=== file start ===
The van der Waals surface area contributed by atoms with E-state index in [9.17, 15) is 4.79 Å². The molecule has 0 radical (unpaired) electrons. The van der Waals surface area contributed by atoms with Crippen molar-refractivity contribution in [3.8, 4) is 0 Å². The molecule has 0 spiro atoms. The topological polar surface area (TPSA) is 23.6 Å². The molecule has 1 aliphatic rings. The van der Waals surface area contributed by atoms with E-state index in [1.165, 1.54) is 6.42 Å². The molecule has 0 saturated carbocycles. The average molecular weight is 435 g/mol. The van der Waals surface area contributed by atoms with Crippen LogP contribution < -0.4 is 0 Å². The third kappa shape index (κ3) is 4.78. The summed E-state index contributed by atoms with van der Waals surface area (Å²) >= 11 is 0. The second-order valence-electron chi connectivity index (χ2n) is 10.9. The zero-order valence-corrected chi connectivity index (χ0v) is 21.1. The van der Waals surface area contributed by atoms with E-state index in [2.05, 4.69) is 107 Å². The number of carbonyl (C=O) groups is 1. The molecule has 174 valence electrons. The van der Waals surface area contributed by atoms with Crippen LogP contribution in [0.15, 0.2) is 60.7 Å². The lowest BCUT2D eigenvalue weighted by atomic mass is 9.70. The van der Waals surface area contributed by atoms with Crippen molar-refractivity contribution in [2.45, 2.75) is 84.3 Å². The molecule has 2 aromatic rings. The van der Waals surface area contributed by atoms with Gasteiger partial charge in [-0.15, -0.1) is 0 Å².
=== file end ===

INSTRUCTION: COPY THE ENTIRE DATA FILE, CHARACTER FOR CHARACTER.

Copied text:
The van der Waals surface area contributed by atoms with E-state index in [9.17, 15) is 4.79 Å². The molecule has 0 radical (unpaired) electrons. The van der Waals surface area contributed by atoms with Crippen molar-refractivity contribution in [3.8, 4) is 0 Å². The molecule has 0 spiro atoms. The topological polar surface area (TPSA) is 23.6 Å². The molecule has 1 aliphatic rings. The van der Waals surface area contributed by atoms with E-state index in [1.165, 1.54) is 6.42 Å². The molecule has 0 saturated carbocycles. The average molecular weight is 435 g/mol. The van der Waals surface area contributed by atoms with Crippen LogP contribution < -0.4 is 0 Å². The third kappa shape index (κ3) is 4.78. The summed E-state index contributed by atoms with van der Waals surface area (Å²) >= 11 is 0. The second-order valence-electron chi connectivity index (χ2n) is 10.9. The zero-order valence-corrected chi connectivity index (χ0v) is 21.1. The van der Waals surface area contributed by atoms with E-state index in [2.05, 4.69) is 107 Å². The number of carbonyl (C=O) groups is 1. The molecule has 174 valence electrons. The van der Waals surface area contributed by atoms with Crippen LogP contribution in [0.15, 0.2) is 60.7 Å². The lowest BCUT2D eigenvalue weighted by atomic mass is 9.70. The van der Waals surface area contributed by atoms with Crippen molar-refractivity contribution in [2.45, 2.75) is 84.3 Å². The molecule has 2 aromatic rings. The van der Waals surface area contributed by atoms with Gasteiger partial charge in [-0.15, -0.1) is 0 Å².